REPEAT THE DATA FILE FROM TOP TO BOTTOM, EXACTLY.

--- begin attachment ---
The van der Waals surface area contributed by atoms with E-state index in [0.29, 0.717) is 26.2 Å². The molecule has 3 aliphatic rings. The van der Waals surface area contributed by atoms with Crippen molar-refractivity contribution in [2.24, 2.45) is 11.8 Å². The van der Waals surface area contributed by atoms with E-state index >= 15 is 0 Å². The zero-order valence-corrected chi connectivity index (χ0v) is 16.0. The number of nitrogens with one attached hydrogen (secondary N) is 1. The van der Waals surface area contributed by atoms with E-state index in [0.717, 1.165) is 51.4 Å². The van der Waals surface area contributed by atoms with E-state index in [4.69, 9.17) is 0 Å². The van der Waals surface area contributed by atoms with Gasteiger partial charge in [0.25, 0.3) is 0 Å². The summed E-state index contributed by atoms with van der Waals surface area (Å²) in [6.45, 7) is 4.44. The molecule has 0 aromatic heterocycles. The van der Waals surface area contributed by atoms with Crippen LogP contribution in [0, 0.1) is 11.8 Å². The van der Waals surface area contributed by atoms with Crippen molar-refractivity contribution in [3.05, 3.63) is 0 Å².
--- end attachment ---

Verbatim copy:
The van der Waals surface area contributed by atoms with E-state index in [0.29, 0.717) is 26.2 Å². The molecule has 3 aliphatic rings. The van der Waals surface area contributed by atoms with Crippen molar-refractivity contribution in [2.24, 2.45) is 11.8 Å². The van der Waals surface area contributed by atoms with E-state index >= 15 is 0 Å². The zero-order valence-corrected chi connectivity index (χ0v) is 16.0. The number of nitrogens with one attached hydrogen (secondary N) is 1. The van der Waals surface area contributed by atoms with E-state index in [0.717, 1.165) is 51.4 Å². The van der Waals surface area contributed by atoms with E-state index in [4.69, 9.17) is 0 Å². The van der Waals surface area contributed by atoms with Gasteiger partial charge in [0.25, 0.3) is 0 Å². The summed E-state index contributed by atoms with van der Waals surface area (Å²) in [6.45, 7) is 4.44. The molecule has 0 aromatic heterocycles. The van der Waals surface area contributed by atoms with Crippen LogP contribution in [0, 0.1) is 11.8 Å². The van der Waals surface area contributed by atoms with Crippen molar-refractivity contribution in [3.05, 3.63) is 0 Å².